Fostering Contentment in Our Children

We live in one of the most marketed-to cultures in all of history.

For example, when my son Dilly was just learning to talk (between the ages of 2 and 3) he would see all the signs that are beside the highway as we travel into the city. Though he couldn’t read, he could tell which was Dairy Queen, A and W, Tim Horton’s, Etc.

It’s funny how he didn’t even know how to read, yet he could tell you what the signs said.

Now you might say, why does that matter? Well, it matters because the exposure does help shape his future ideas and even how he will behave when he grows up.

Sometimes our kids watch Disney junior online. Funny thing is, the commercials aren’t just for toys. Sometimes they even have commercials for cars. I don’t think it’s just because some adult might be watching. They are working to make the next generation brand loyal to their product.

Now obviously, we can’t change the society we are living in its entirety.

It is the way it is.

We can, however, help our children grow up to be the difference in a world where everyone wants to be the same.

President Andrew Jackson said, “You must pay the price if you want to secure the blessing. If you do not pay the price of intensity, momentum, attention span, and initiative you will pay the price of mediocrity. You will just be normal, and who in their heart of hearts really wants to just be normal?”

I have read statistics that say only 2% of the population are the inventors, the innovators,  and the world changers.

We need to train our children that it’s okay to be different, it’s okay to think for ourselves. My husband and I regularly challenge our young children in the way that they think. We challenge them to think about how much those things they want cost. We challenge them to save up their commission for some of the items they might want. At one point, our nine-year-old actually saved up money and bought a $90 camera.

So since we live in a culture of bombardment, I believe it is doubly important for us as parents to teach and model contentment. This is an area where we definitely to work on ourselves as parents first. We had made a lot of changes to our finances, but once I began to have a heart change, (that is, I realized that I didn’t need to have everything I wanted) things really changed.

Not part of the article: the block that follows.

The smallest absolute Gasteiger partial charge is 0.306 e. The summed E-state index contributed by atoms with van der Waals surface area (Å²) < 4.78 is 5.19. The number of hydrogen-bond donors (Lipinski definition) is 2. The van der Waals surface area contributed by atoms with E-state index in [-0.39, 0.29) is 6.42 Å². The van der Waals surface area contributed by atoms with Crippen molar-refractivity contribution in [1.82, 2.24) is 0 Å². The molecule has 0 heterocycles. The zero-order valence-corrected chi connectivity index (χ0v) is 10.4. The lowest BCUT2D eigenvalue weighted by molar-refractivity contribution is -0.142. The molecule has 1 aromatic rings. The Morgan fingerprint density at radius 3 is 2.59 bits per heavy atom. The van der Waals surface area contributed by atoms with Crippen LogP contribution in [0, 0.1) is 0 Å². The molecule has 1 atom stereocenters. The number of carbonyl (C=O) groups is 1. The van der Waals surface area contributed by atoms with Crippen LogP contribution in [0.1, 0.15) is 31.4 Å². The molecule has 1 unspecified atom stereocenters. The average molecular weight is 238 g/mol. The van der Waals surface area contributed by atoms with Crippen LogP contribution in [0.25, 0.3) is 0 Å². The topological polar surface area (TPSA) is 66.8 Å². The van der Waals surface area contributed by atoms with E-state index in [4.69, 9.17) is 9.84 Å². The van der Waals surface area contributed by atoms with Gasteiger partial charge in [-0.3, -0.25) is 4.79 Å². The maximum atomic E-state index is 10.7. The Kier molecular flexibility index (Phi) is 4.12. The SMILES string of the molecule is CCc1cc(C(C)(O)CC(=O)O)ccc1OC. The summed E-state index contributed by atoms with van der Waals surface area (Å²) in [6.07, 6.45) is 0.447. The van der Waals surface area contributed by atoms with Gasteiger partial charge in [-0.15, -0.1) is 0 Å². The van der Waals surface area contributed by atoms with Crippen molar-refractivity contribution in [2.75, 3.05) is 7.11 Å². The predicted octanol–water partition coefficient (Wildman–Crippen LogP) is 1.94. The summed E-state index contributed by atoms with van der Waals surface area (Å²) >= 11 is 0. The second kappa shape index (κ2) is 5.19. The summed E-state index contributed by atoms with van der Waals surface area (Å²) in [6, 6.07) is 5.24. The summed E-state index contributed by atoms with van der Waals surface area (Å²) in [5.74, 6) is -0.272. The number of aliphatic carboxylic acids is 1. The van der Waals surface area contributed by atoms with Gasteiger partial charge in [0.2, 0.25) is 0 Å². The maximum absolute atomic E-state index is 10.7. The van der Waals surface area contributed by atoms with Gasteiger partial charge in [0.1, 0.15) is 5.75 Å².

What does this change mean?

It means being okay with having just one bathroom for now as we’ve chosen to use our money for other things that don’t include finishing the second bathroom.

This is an area where more is caught than taught.

This isn’t to say that we don’t teach contentment, but it’s definitely important to mean what we say, as well as do what we say.

We believe it’s important that we recognize that we don’t need everything we want. We need to remember that no matter our financial situations, we are among the top blessed people in the world. We need to start believing that. Contentment doesn’t come from having more. It is a condition of the heart.

1 Timothy 6:6 says, “Godliness with contentment is a great gain.”

Contentment says, “Yes, it’s mighty inconvenient to have people banging on the door in the middle of a shower, but I am blessed to have a shower…”

Our happiness (joy really) doesn’t come from getting more. It comes from knowing Jesus. Here are some ways to foster contentment taken from Dave Ramsey’s and his daughter Rachel Cruze’s book “Smart Money, Smart Kid’s.”

Foster an attitude of gratitude

Zig Ziglar used to say “you have to develop an attitude of gratitude. You have to learn to count your blessings. Have you ever thought about what you would pay for an eye if yours were put out? Have you ever thought about what you would pay to replace one of those amazing things you have at the end of each arm-that miraculous machine called a hand? We all have things to count as blessings, but we also have a tendency to lose our sense of awe and our sense of gratitude. Make sure your heart is full of gratitude for the blessings in your own life.”

Dave Ramsey says he believes “gratefulness starts with humility. Humility is the God-given self-assurance that eliminates the need to prove to others the worth of who you are, and the rightness of what you do.”

C.S. Lewis once said “that humility is not thinking less of yourself but thinking of yourself less.”

See the difference?

True humility is more about thinking of yourself less, taking the focus off yourself.

Off what you do or don’t have and putting it on the needs of other people.

The best way to nurture a spirit of humility and other-centeredness is to encourage a heart of giving in your child. I want you to see the trail that runs from giving to humility to gratitude to contentment. It’s a progression that leads your child out of the land of discontentment and toward an incredible life of joy and freedom. When your child is focused on meeting the real needs of others through giving, it becomes harder and harder for him to focus on his wants. As giving becomes a natural part of your child’s character, you’ll see his whole perspective change.

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